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  • Writer's picturethanelawrie

Impermanence: Leadership and Life


I enjoyed a recent holiday in an area of Scotland called Assynt, one of my favourite locations in Scotland if not the world. Its scenery is breath taking and it is a peaceful lonely place even at the height of summer. Great for long quiet walks where you hardly, if ever, see another person.


I used some of my time there to meditate in different places. One of these places had a profound impact on me. The photo above is of an ancient broch near the settlement of Stoer. Broch’s are ancient structures that were built in Scotland between 390 BC and 100 AD. They were often two stories high, had walls 2 to 3 meters thick and would have offered warmth and protection from the harsh Scottish climate.



Some of these structures still survive, all be it in ruins after so much exposure to the elements. However, enough of the buildings still stand to give a good feel for how these buildings would have felt to live in.


This broch at Stoer is only 100 meters from the sea and has a backdrop of mountains disappearing south into the distance as you enjoy views right down the west coast of Scotland for almost 100 miles.


Impermanence is an important concept in Buddhism. Basically the Buddha pointed out that all things are impermanent and everything comes to an end. On first reading this it can seem bleak and pessimistic but I do not think this is the intention of this teaching. For me it shows the importance to live well, to lead well and make the most of your life.



As I sat meditating in this old broch, I wondered about the people who lived here. What did this place mean to them? Did they love their home deeply? How many meals were cooked here? How many children were born here? How many people died here? How many people told stories round the fires here? What would the inhabitants of this place say if they saw their home, all these centuries later, in ruins?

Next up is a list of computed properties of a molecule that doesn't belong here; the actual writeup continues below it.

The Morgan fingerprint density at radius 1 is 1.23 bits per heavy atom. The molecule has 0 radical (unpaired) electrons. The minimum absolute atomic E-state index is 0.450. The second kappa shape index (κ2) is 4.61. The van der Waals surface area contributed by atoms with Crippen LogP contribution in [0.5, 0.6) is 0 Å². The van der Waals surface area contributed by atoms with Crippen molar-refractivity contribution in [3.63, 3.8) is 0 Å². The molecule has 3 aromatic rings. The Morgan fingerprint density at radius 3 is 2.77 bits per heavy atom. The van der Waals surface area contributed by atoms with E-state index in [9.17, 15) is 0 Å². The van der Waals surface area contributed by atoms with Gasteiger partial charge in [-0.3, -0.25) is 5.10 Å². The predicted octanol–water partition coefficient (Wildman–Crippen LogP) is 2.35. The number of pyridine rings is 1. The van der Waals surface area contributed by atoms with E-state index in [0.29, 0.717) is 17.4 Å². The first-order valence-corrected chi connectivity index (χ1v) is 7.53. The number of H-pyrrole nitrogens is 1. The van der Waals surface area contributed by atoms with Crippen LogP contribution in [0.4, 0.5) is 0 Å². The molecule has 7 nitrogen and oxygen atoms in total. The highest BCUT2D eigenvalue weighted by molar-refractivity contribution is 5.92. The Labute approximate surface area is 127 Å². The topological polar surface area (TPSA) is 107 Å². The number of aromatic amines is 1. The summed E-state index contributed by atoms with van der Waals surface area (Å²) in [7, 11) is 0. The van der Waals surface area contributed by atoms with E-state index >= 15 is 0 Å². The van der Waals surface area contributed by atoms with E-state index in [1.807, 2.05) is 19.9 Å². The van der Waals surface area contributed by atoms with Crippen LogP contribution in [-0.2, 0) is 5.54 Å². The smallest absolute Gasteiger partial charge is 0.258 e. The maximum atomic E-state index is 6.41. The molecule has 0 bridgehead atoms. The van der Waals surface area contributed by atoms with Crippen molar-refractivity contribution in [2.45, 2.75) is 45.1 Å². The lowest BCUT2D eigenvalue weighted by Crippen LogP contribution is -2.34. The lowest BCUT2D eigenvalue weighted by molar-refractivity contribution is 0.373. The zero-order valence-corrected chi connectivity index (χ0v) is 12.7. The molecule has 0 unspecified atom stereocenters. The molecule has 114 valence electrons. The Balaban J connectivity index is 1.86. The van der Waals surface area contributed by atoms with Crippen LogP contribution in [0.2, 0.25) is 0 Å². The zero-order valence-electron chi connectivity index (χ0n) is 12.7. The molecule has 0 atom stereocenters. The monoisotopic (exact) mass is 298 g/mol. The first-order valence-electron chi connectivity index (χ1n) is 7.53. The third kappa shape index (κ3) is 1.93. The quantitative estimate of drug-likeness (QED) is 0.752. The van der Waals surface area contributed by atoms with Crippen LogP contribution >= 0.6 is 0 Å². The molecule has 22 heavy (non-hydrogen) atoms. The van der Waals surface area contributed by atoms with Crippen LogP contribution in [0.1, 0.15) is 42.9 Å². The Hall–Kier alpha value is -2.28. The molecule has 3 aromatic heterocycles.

This led me to think about my own life, especially my leadership roles. When I was in my CEO role it felt like the center of my personal universe. I was involved in something important that I wanted to do well for my own sake but also for others. But then illness appeared out of nowhere and I had to relinquish my CEO role. Impermanence in action.


A favourite quote of mine is from Keido Chisan, a twentieth century Japanese Buddhist Zen Master. He wrote below a piece of calligraphy that he drew, the following words:


“This fleeting body reveals the light”


Sitting in the broch I thought how true these words are. If you experience the privilege of leadership you must enjoy it but use your power wisely. Treat people well, challenge people positively, help them to be the best they can be, ensure your organisation thrives but always gives something back to your community. This is important, really important. But realise that your leadership journey just like your life will be gone, possibly like my CEO journey sooner than you think. Let this thought spur you on to be the best leader/person you can be. When it’s time to let that role go, you can let it go with grace knowing that you have made your contribution and it was a positive one.





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